In this lecture, Dr Dean Vuletic, the author of Postwar Europe and the Eurovision Song Contest (London: Bloomsbury, 2018), discusses popular culture in Cold War Europe with a focus on the Eurovision Song Contest and its Eastern European equivalent, the Intervision Song Contest. Popular approaches to culture in the Cold War – which have also figured in works on the history of the Eurovision Song Contest – have over-emphasised the differences between Eastern Europe and Western Europe, especially by stressing political censorship and propaganda in the former and cultural freedom and consumption in the latter. Based on pioneering research undertaken in television archives in several European states, Dr Vuletic argues that there was more cooperation and exchange in popular music and television between Eastern Europe and Western Europe than historical narratives that emphasise competition and conflict between the two blocs suggest. Was, then, the Intervision Song Contest more open to influences from Western Europe than the Eurovision Song Contest was to influences from Eastern Europe?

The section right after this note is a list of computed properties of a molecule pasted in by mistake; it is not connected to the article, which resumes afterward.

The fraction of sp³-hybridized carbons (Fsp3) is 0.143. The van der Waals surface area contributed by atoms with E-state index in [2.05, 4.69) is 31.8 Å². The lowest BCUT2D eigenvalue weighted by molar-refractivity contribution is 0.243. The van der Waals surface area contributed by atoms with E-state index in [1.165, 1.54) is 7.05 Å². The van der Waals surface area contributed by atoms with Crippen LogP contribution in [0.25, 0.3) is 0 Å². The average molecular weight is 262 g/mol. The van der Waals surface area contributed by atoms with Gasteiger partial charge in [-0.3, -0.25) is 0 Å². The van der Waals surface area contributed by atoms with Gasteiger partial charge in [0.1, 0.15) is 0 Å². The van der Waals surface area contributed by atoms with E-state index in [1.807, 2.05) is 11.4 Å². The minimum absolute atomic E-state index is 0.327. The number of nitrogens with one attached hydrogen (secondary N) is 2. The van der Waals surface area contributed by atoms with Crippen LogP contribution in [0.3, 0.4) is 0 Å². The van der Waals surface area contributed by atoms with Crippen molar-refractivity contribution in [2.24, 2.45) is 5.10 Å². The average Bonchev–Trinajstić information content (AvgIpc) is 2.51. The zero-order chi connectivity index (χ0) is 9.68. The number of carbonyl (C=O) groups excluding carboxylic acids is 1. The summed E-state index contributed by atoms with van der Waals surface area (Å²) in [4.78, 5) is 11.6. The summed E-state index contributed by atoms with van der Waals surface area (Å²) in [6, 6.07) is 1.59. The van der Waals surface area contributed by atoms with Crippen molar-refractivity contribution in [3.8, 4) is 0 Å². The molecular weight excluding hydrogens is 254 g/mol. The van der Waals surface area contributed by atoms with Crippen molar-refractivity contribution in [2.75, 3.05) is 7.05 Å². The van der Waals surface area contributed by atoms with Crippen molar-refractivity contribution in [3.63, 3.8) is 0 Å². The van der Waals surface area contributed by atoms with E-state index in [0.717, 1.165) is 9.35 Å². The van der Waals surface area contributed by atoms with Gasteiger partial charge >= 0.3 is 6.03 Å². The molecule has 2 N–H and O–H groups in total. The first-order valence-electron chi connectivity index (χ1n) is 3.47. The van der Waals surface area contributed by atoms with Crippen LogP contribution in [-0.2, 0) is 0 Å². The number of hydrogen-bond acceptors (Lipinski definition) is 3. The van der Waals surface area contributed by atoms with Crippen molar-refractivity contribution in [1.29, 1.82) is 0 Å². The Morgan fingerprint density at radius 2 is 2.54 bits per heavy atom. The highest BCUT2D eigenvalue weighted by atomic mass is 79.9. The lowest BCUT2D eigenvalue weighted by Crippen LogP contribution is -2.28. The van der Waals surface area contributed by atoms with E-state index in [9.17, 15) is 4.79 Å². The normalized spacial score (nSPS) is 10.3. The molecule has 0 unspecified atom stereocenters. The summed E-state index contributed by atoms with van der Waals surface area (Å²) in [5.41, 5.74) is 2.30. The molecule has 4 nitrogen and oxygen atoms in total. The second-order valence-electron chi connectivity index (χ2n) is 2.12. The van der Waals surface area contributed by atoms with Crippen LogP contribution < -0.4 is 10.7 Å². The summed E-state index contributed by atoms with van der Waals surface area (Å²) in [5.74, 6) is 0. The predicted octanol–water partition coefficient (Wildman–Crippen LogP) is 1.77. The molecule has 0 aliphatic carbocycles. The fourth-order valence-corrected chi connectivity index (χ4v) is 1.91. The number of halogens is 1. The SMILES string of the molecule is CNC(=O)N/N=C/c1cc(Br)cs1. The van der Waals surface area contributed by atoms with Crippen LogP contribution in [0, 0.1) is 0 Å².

About the Author
Dr Dean Vuletic is a historian of contemporary Europe based at the Research Center for the History of Transformations at the University of Vienna. After receiving his doctoral degree in history from Columbia University, he designed the world’s first-ever university course on the Eurovision Song Contest, which he began teaching at New York University. He is the author of Postwar Europe and the Eurovision Song Contest (London: Bloomsbury, 2018), the only scholarly monograph on the history of the contest, which he produced under a Marie Skłodowska-Curie Intra-European Fellowship. As a Lise Meitner Fellow, he has also led a research project on the history of Eastern Europe’s Cold War-era Intervision Song Contest. Dr Vuletic is a leading media commentator and public speaker on the Eurovision Song Contest, and more information about his work can be found on his website www.deanvuletic.com